Widows Continued to be Stalked by the Banking Industry

Widows Continued to be Stalked by the Banking Industry



Constant intimidation, verbal abuse and phony lawsuits are only some of the methods that the bank industry uses to pursue illegally the widows and grieving family members for the financial obligations of deceased loved ones. These are debts that they do not even owe. A leading consumer finance website has revealed that exposure on national media about this problem has not stopped it.

A new report made available by CreditCardAssist.com featured a number of interviews with recent victims, and explored the human toll of the aggressive tactics of the banking industry.

Bill Hazelton, the CEO of Credit Cart Assist, said, “When you die, your debts are forgiven by the state, but that doesn’t seem to matter to the banking industry. Grieving family members are being strong-armed into paying money they don’t owe. It’s illegal in the worst kind of way, and everyone knows about it, and nobody is doing anything to make it stop.”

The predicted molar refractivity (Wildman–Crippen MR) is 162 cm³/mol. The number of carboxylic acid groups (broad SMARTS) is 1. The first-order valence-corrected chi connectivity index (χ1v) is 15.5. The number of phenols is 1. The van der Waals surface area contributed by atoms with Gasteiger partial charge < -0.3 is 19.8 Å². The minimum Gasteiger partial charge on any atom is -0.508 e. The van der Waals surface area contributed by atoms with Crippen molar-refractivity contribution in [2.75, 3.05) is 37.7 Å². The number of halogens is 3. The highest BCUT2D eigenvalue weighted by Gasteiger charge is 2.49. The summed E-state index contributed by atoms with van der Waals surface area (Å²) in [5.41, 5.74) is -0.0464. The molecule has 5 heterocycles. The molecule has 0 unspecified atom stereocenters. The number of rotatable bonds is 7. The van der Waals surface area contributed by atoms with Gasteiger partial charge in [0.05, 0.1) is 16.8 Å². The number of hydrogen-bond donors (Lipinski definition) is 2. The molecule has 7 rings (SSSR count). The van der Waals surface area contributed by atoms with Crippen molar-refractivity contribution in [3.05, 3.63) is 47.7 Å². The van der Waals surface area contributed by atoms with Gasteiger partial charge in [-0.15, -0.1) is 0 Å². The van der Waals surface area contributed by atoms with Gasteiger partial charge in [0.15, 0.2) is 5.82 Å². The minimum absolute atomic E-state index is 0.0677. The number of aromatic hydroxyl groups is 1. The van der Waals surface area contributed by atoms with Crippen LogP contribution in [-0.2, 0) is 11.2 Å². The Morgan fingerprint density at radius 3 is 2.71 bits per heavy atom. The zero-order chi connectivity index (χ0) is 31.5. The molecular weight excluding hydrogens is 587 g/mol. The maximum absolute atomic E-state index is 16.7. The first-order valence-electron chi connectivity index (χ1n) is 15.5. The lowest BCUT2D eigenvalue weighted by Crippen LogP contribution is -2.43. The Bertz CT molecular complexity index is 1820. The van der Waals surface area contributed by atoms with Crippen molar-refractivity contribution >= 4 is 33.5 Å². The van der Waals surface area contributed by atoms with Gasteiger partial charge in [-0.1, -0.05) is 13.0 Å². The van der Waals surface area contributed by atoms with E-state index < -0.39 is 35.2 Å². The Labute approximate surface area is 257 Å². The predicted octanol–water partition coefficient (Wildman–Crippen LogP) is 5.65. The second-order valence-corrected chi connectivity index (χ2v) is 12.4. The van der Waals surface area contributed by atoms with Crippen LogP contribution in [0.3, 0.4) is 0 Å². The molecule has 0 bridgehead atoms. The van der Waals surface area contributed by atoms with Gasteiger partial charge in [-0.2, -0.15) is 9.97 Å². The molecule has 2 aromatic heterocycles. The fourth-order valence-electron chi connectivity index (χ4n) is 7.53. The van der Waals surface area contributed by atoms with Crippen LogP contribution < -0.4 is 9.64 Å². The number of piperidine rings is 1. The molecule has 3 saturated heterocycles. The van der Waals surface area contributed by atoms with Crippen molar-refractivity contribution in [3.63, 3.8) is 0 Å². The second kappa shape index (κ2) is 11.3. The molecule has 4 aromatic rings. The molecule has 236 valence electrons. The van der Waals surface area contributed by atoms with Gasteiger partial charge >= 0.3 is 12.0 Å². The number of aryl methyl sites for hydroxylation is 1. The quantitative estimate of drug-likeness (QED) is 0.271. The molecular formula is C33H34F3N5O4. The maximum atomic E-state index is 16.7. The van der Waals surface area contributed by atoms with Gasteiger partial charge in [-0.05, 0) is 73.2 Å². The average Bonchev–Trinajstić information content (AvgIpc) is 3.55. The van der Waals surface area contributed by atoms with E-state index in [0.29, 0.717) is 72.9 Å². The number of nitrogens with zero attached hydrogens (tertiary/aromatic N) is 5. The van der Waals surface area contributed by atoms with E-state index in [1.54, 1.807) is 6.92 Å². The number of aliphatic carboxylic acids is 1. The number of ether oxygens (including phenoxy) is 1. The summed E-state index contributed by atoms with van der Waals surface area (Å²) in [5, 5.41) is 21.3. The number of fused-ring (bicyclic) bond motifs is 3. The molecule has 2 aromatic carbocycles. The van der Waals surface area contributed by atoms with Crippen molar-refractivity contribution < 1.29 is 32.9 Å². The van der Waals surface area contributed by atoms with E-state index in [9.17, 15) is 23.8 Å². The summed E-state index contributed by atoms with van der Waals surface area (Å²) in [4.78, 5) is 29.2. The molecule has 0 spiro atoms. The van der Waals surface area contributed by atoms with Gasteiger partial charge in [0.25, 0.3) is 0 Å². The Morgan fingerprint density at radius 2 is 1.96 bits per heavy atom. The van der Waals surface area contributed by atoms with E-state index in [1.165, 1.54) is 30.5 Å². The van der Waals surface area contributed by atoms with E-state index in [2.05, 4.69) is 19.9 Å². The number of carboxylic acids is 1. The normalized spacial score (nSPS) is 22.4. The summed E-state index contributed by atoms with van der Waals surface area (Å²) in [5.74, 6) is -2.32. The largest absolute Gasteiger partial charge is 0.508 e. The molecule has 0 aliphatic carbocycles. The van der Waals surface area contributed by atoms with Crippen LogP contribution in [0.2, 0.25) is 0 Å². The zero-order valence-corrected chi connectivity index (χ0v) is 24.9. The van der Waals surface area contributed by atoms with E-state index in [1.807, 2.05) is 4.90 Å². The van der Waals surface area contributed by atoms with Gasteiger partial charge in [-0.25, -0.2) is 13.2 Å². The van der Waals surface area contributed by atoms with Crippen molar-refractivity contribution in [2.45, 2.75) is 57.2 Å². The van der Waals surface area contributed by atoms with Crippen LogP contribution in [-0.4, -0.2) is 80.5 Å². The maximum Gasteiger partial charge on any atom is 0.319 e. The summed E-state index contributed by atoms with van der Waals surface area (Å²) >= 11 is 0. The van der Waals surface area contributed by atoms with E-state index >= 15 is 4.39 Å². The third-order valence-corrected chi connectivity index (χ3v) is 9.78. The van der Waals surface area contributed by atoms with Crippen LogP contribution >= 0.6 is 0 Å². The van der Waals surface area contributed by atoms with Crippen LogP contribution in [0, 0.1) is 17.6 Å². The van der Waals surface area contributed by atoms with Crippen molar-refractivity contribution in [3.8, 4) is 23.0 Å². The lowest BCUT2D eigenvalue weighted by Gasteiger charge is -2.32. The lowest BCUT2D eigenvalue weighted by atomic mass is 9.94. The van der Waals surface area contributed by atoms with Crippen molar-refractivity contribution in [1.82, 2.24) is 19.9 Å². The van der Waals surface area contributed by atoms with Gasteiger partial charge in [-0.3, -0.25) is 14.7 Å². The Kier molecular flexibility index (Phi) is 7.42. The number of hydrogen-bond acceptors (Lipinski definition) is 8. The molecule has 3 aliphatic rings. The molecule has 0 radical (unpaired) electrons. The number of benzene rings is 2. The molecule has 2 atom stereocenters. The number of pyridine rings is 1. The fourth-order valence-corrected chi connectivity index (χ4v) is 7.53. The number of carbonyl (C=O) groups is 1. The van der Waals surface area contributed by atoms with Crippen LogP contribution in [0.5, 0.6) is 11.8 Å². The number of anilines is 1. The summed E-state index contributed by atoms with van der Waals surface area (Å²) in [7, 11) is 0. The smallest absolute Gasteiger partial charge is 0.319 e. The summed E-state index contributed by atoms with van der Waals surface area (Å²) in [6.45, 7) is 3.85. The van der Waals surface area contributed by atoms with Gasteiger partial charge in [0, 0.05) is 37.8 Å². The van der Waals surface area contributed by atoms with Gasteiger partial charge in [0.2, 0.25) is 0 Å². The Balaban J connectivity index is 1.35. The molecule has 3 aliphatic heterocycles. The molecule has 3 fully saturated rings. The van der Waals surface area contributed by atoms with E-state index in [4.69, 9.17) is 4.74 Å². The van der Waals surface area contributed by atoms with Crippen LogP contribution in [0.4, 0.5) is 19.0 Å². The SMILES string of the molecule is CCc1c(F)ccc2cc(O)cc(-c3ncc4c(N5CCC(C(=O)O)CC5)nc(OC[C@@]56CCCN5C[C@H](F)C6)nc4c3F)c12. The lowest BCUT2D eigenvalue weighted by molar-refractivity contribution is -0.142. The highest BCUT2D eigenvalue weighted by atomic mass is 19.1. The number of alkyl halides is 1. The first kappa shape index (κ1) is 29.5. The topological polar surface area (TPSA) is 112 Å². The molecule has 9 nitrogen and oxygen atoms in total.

One widow remembered being contacted by collectors on the day of the funeral of her husband. After expressing their “sympathies,” she was informed that they expected her to settle all of his debts, including those he accrued seven years before their marriage.

Another woman was hounded aggressively by a debt collector for the money that her father still owed on the truck he bought just before he passed away. The collector called her constantly at her office and home for two months, usually leaving hostile messages and once causing her to cry in front of a client.

Although the FTC has fined a number of collection agencies for Fair Debt Collection Practices Act violations, it refused to establish a “cool-down” period that would have stopped lenders or their partners from contacting grieving family members within a period of forty-five days following the debtor’s death.